Managers enjoy employees who come to them not only with problems, but with the solutions. When we are training our dogs, the same barks true. Stopping behaviors without teaching the ones we want is useless, and oftentimes, abusive to the dog. Think about going to your boss for a performance evaluation and he gives you a list of everything you did wrong. No raise! Now, consider a boss who begins by telling you all of your strengths, then sharing that there are areas where you can improve and get help do it too! Which feels better? When a problem seems overwhelming, breaking it into segments helps to make it more manageable. Before going to bed at night, throw it out to the universe, then relax into a peaceful night's sleep. The morning may bring clarify. Have a notebook ready.
Prosperity: Prosperity begins with feeling good about yourself, not how much you have accumulated in possessions. Oftentimes, I hear myself saying "my this and my that", when truly I own nothing on this Earth. It is a gift and on borrowed time. Prosperity for one person may mean having a loaf of bread, while for another, the fifth Yacht isn't enough.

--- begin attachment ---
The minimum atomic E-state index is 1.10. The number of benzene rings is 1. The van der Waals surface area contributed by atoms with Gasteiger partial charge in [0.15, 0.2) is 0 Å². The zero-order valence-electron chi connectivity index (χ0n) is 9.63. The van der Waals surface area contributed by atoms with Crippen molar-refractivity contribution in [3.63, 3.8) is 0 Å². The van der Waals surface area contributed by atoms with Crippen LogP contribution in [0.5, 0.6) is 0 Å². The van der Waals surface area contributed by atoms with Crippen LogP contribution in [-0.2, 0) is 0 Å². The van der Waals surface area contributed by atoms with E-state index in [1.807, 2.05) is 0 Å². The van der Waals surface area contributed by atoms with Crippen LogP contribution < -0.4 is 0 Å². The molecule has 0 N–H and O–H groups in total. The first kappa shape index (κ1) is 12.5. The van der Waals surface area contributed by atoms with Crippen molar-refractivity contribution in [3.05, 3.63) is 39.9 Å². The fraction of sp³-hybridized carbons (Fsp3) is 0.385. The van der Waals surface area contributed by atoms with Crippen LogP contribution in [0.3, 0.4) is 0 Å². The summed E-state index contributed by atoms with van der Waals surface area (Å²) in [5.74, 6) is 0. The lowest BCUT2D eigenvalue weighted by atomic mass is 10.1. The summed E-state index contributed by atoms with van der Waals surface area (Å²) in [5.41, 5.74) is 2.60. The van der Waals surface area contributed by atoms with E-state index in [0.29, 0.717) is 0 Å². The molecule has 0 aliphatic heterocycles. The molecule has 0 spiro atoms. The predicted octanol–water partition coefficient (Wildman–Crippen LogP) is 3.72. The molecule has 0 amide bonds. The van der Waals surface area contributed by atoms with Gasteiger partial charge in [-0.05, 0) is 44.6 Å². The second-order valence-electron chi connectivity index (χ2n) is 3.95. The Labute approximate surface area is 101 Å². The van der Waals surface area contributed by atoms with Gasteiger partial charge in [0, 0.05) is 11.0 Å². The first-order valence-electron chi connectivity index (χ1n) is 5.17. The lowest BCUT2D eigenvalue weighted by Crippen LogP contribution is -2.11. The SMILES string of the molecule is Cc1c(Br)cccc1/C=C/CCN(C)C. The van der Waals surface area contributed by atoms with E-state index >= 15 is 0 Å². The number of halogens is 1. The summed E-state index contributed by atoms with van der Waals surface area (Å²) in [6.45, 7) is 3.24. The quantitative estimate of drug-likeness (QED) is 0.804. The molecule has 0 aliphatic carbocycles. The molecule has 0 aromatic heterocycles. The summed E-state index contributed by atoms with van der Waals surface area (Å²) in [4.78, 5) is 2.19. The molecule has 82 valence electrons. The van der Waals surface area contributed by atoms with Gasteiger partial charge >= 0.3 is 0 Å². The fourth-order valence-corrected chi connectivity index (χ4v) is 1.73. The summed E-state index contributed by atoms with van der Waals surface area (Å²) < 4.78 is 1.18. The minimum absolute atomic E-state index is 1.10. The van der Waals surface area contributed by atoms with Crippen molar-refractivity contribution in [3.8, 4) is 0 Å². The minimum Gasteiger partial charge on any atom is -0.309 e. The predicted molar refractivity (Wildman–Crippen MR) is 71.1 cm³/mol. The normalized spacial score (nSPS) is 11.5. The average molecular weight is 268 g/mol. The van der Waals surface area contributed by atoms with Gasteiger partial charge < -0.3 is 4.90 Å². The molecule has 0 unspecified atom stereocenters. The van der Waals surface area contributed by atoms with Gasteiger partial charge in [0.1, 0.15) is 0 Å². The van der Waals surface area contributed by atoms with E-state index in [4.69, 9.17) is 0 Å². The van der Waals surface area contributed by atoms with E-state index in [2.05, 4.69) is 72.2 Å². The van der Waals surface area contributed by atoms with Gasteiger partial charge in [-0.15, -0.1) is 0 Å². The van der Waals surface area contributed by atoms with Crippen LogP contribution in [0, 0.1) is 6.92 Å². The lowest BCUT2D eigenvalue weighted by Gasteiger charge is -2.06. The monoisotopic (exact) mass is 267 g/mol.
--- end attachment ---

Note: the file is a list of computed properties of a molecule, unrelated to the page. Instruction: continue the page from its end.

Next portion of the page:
For an adopted dog pulled off of the streets, who has been ravaging garbage dumps for food and sleeping in an old trash can for protection, a bowl of kibble and a towel may be a gift from Wolf Spirit. To another who gets fed a healthy, variety diet with delicious healthy treats, regular grooming, positive training and wellness checks, and gets to sleep on a cushiony bed, a bowl of kibble and a towel may bring on an anxiety attack (that’s it?). How we respond to gifts depends on where we are in life and our minds.
If you were to lose everything tomorrow, what would matter? To me it would be my pets, my partner and several waterproof duffle bags stuffed with healthy nutrition, plenty of water and blankets. Abraham Maslow's Hierarchy of needs begins with food, clothing and shelter. Beyond that we can build our repertoire of self actualization with acceptance, attention, affection and applause.
How much STUFF we have depends on what it means to us in the bigger picture of life and survival. What brings us true joy. I would no sooner give up my dog to keep my house, then I would my partner because of a job location. Well, the latter’s debatable, but I’d work it out. It's a package deal!
Meditations M - P